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Listening More Carefully

Posted by Jason, November 2, 2016

When I was in graduate school, one of my organ professors was part of a panel of judges adjudicating an organ competition. One player after the next would perform the same repertoire. With but a few exceptions, I thought all of the players sounded alike. In my lesson the following week, I made this comment to my professor. He smiled and said, “Yes, it could all sound alike.”

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What buildings can do

Posted by Pierce, February 12, 2014

My mother was an artist in watercolors and oils and growing up she instilled in me her sense of design and perspective. I was always drawing plans—whether it was for a building, church, school or a skyscraper—and in high school a teacher found me a part time job with an architect. When I was in divinity school, the whole university was open to me, and I occasionally took architecture classes. So to this day, I keep my eye on developments in that field.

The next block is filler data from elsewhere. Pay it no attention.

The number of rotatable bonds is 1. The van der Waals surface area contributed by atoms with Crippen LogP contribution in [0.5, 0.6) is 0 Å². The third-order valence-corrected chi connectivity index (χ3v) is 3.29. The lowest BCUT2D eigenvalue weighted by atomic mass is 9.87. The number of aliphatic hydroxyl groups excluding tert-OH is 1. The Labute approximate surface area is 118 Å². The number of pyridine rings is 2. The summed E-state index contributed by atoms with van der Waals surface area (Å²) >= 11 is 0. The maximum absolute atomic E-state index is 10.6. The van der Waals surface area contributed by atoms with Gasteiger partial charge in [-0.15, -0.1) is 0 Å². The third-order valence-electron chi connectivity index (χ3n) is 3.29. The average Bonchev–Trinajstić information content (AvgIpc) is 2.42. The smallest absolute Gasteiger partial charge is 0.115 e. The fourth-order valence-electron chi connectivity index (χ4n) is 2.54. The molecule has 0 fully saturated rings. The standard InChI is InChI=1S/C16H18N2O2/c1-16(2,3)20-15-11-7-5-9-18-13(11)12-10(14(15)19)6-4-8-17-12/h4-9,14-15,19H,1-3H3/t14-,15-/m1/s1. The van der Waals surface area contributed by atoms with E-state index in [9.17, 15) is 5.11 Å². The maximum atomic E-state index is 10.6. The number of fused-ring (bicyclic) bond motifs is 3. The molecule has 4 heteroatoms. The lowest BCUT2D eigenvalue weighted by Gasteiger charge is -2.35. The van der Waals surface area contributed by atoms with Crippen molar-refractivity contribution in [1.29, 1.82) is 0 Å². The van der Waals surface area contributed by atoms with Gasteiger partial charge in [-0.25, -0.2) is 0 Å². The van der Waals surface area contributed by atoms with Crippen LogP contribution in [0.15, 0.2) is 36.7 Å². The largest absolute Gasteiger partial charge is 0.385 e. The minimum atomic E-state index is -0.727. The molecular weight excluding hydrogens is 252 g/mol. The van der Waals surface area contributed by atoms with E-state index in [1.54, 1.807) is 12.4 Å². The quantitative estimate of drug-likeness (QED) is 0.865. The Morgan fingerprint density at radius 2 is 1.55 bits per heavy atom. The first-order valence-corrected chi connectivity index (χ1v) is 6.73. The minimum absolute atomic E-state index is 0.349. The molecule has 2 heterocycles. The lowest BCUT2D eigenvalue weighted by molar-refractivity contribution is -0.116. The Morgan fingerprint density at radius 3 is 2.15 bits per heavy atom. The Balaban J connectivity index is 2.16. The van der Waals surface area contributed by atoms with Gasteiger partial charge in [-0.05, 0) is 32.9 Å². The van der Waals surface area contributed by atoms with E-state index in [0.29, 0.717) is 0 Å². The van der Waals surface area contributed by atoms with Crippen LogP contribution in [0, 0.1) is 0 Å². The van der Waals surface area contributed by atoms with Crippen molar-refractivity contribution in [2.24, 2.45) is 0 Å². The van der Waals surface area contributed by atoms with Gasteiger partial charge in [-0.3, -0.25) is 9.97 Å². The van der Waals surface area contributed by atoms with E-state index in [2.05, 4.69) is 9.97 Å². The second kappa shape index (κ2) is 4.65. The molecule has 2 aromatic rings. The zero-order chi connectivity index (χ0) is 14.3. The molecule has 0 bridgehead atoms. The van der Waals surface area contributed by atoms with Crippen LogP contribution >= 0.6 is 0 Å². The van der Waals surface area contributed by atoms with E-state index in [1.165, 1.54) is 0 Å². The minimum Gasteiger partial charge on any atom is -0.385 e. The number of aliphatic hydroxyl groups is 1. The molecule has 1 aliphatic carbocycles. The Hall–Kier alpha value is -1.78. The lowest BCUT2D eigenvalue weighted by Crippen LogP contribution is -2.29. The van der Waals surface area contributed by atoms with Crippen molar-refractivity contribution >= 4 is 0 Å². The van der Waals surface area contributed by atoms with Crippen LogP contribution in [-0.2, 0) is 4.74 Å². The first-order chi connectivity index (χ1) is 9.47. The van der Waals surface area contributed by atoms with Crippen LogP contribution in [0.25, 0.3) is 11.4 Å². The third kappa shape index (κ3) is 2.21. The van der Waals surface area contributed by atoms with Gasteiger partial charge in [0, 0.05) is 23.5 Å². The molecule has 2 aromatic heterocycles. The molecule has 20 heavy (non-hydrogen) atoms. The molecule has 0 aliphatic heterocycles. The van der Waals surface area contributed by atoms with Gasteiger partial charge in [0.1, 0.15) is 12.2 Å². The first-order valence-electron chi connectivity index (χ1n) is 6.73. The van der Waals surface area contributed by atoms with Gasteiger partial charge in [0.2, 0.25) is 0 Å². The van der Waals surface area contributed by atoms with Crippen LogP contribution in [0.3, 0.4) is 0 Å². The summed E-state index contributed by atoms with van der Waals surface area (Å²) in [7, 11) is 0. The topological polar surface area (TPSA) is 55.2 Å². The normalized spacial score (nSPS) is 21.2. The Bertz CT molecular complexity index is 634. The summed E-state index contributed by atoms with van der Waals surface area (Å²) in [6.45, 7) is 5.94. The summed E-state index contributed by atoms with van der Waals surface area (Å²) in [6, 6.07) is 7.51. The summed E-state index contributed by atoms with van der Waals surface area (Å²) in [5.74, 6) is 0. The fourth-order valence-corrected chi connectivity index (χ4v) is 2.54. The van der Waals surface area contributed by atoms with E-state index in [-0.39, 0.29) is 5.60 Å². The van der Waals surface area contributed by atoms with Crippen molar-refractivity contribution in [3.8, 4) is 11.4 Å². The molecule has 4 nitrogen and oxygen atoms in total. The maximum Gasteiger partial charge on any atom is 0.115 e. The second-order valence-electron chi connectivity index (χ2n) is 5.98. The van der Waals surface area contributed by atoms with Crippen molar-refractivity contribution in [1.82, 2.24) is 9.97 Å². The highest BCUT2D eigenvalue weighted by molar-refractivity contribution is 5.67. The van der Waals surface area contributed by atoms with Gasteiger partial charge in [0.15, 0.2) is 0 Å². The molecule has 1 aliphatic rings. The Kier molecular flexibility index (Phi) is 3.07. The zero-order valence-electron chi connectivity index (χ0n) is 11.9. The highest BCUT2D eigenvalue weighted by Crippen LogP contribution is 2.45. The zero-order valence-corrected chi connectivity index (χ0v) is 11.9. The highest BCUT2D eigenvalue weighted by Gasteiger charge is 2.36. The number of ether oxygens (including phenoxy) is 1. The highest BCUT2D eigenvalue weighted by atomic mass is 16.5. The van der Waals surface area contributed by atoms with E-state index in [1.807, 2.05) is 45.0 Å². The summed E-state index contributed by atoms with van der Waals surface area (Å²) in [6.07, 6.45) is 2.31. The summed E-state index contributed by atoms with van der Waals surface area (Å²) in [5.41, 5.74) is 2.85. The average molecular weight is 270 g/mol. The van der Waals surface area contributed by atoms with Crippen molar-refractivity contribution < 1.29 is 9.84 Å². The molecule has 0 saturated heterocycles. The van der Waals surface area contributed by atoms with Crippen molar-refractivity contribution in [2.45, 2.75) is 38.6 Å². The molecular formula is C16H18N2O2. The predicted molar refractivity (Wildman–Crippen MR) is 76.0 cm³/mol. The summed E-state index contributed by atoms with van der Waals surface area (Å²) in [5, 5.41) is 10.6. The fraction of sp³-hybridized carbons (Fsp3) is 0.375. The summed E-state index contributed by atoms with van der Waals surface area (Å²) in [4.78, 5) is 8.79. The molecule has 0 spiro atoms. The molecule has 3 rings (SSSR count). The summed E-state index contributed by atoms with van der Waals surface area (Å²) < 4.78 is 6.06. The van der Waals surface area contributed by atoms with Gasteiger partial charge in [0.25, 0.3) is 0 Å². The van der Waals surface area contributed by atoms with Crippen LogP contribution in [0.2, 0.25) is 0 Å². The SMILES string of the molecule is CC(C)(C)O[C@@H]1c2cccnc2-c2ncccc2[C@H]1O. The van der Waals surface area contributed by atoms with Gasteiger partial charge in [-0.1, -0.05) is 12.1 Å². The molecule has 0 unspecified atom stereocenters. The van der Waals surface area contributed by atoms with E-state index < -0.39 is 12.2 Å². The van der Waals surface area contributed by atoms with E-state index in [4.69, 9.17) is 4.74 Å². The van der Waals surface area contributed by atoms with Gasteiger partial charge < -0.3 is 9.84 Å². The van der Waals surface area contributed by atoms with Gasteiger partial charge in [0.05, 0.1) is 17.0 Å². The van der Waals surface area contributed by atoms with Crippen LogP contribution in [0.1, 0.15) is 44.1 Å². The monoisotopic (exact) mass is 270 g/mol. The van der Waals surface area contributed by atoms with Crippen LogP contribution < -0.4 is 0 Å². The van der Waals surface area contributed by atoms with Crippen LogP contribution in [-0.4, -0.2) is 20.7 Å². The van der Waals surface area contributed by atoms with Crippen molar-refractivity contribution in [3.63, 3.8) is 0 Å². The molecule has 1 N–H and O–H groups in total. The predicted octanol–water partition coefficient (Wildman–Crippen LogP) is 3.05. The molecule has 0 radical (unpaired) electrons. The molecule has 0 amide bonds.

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Life in the Churchyard

Posted by Pierce, June 7, 2013

Next to the National Cathedral, I believe Christ Church Alexandria may be the most photographed church in the country. During tourist season, we can have as many as 2,000 people move in and out of the church in a week. As I come and go, there isn’t a time when I don’t see someone holding a camera in the direction of our sanctuary.

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Take a Pause

Posted by Heather, June 5, 2013

We’ve had a dog, Midnight, for nearly a year now. While I can’t say that I always enjoy taking her for a walk, lately it has been a delight. For me, these dog walks are a chance to just be and to pay attention. We walk the same path most of the time. I don’t listen to music and I try to not talk on the phone. Earlier this week I saw my first lightning bug (firefly) of the season – exclaiming “Oooh, a lightning bug!” out loud for no one except Midnight to hear. There are small moments of seeing God’s love and wonder in creation on those walks, as long as I remember to pause and be present where I am.

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Reach for God

Posted by Pierce, May 29, 2013

In the last 30 years, neuroscience has contributed much to our understanding of human identity, passion, and aspiration. Brain scan studies are revealing some amazing things about how we think, what we cherish, and why we pursue a particular direction in life.

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